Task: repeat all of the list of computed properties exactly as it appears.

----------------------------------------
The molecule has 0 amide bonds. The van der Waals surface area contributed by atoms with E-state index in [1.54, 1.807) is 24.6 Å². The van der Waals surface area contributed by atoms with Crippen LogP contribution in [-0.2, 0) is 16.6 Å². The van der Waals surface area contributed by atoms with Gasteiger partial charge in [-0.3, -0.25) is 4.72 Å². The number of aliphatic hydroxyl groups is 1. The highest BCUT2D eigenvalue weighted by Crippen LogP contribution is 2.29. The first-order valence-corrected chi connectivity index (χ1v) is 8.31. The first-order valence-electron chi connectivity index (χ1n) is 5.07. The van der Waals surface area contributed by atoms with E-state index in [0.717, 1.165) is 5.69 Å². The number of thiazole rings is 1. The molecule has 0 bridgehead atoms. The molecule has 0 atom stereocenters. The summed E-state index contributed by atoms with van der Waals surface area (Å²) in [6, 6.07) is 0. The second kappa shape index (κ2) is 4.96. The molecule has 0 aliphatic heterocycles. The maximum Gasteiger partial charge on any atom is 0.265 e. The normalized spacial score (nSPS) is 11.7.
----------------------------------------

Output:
The molecule has 0 amide bonds. The van der Waals surface area contributed by atoms with E-state index in [1.54, 1.807) is 24.6 Å². The van der Waals surface area contributed by atoms with Crippen LogP contribution in [-0.2, 0) is 16.6 Å². The van der Waals surface area contributed by atoms with Gasteiger partial charge in [-0.3, -0.25) is 4.72 Å². The number of aliphatic hydroxyl groups is 1. The highest BCUT2D eigenvalue weighted by Crippen LogP contribution is 2.29. The first-order valence-corrected chi connectivity index (χ1v) is 8.31. The first-order valence-electron chi connectivity index (χ1n) is 5.07. The van der Waals surface area contributed by atoms with E-state index in [0.717, 1.165) is 5.69 Å². The number of thiazole rings is 1. The molecule has 0 bridgehead atoms. The molecule has 0 atom stereocenters. The summed E-state index contributed by atoms with van der Waals surface area (Å²) in [6, 6.07) is 0. The second kappa shape index (κ2) is 4.96. The molecule has 0 aliphatic heterocycles. The maximum Gasteiger partial charge on any atom is 0.265 e. The normalized spacial score (nSPS) is 11.7.